Product has been added to the basket

John Leonard Roberts, 1936-2000

John Roberts received his secondary education at George Watson’s College in Edinburgh and it was at this time while climbing in Glen Coe that he was inspired to find out more about the origin of the rocks that were grazing his knees! He was later to publish three definitive papers on the sequence of events and products of the Glencoe Cauldron and the nature of the Fault Intrusion. This work is particularly noted for the first recognition of ignimbrites in this sequence.

He took his geology degree at the University of Edinburgh (1954-58) where he came under the influence of George Black, Mike Johnson, Doris Reynolds and Ken Walton. Winning a DSIR Scholarship he went to Liverpool University for his PhD. Here, at his own suggestion, he was to work under Robert Shackleton on the structure of the Dalradian of the Southwest Highlands and benefited especially from the contemporary work being carried out at Liverpool on the Dalradian by Nicholas Rast, Peter Stringer and Gerhard Voll.

In 1963 John went to the Middle East for three years, teaching in Saudi Arabia for a year and for two years at the American University of Beirut , Lebanon, where he met his first wife, Lynn. He returned to Britain in 1966 to a teaching post at Newcastle University, where he was to remain until taking early retirement in 1986.

John published over 20 papers on the structure of the Dalradian of Scotland. Since I was joint author in many of these, I would have to declare some partiality in saying that these have made a considerable impact on the interpretation of Highland geology; but there can be no doubt that his paper, based on his Ph.D. work and published by this Society in 1974, - The Structure of the Dalradian rocks in the SW of Scotland – is a seminal work. This paper described in detail the eight phases of deformation that affect these rocks and provided the first ‘modern’ account of the evolution and overall structure of the Dalradian from Islay to the Highland Border.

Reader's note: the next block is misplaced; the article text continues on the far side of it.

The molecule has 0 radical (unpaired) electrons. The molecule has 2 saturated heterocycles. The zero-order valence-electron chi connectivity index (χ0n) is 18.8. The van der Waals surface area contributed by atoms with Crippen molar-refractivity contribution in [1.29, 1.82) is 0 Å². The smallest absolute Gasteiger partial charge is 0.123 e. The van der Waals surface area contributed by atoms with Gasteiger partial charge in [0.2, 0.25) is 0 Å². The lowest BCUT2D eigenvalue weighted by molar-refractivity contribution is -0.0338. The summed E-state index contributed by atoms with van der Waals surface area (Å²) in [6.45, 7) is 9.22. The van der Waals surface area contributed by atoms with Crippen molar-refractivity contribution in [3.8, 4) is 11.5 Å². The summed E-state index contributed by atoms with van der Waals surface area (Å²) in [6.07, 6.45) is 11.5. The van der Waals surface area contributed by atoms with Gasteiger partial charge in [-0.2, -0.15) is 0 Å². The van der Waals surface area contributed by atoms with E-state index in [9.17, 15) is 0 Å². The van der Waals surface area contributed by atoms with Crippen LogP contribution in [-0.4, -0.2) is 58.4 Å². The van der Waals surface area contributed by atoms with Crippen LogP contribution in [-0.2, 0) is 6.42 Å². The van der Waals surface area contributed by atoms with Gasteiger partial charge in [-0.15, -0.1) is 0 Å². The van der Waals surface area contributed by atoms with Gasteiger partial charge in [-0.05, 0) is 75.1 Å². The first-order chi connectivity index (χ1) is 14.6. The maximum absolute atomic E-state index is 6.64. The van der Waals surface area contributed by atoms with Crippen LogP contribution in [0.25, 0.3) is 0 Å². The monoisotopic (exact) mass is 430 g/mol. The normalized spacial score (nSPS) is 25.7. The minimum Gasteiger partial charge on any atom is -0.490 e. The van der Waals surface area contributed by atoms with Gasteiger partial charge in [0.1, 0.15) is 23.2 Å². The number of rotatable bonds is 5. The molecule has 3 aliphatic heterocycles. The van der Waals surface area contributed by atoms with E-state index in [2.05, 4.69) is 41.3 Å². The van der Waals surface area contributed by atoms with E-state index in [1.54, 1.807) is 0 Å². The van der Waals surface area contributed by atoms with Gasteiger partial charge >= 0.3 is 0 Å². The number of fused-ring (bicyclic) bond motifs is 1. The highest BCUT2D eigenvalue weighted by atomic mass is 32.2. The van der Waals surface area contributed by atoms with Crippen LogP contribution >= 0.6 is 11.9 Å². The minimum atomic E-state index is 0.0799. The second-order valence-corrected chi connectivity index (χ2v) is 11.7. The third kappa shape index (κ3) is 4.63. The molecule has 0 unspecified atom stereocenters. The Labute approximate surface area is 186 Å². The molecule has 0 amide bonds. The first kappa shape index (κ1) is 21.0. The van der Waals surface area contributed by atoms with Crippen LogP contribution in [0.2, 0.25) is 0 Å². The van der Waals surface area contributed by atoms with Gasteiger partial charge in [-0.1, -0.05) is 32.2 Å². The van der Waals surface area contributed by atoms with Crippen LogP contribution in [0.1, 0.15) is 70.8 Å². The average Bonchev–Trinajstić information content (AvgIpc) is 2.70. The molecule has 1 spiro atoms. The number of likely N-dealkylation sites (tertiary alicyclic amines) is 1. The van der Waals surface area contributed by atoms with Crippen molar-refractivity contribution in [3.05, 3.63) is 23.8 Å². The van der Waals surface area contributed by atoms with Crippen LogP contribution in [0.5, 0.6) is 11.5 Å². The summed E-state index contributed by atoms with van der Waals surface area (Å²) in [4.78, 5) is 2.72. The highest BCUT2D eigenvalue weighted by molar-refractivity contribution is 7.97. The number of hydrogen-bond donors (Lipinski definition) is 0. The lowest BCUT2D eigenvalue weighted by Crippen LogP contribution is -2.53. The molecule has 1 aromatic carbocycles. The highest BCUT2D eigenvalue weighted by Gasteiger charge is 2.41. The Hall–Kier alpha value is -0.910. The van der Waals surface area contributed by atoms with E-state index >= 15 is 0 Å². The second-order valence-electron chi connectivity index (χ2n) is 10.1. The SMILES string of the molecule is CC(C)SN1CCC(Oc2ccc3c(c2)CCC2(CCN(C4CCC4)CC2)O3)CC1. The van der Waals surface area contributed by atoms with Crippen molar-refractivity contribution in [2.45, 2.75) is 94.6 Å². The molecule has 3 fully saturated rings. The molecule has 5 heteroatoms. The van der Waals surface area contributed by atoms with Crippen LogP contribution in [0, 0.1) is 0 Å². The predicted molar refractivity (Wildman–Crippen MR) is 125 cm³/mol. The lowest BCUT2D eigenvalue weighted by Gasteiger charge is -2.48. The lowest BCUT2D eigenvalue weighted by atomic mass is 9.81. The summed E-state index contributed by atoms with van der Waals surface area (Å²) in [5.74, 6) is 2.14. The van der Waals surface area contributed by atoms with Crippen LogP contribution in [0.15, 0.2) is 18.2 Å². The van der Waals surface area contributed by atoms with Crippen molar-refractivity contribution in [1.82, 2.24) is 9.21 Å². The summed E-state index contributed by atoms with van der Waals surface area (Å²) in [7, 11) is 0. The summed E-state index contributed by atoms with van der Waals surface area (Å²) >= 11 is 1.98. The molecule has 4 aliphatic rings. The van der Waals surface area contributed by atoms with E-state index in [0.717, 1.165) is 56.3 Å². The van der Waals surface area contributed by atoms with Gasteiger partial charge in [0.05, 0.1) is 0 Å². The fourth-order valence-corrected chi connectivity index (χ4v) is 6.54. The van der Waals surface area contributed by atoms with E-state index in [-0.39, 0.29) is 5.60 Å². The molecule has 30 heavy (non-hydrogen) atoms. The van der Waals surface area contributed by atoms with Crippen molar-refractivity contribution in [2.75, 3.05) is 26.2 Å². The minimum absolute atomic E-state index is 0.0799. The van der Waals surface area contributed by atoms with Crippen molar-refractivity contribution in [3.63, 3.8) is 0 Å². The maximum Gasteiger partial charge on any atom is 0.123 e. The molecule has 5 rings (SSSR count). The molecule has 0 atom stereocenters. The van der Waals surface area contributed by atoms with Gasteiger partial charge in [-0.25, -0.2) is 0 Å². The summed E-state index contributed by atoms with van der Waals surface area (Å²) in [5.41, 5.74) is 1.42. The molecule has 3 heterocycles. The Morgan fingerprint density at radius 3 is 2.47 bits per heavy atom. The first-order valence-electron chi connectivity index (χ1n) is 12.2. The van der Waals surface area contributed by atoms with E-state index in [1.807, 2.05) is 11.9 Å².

After his retirement, John devoted his energy to writing books. Among them, An Introduction to Geological Maps and Structures (Pergamon Press, 1982) is a much-admired student text, in its third printing and translated into several languages. The Macmillan Field Guide to Geological Structures (Macmillan, 1989) is a wonderful tribute to his talent for photography, as is his Photographic Guide to Mineral, Rocks and Fossils (New Holland, 1998). The Highland Geology Trail (Luath Press, 1998) demonstrates his wish to share his love of Highland geology with others. More recently John turned to writing about the history of the Scottish Highlands, three volumes being published since 1997 by Edinburgh University Press and a fourth completed in the last year of his debilitating illness.

John will be remembered with great affection by his second wife Jessie and his three daughters Gillian, Kathleen and Rachel – by his many ex-students and friends and by your correspondent.

Jack Treagus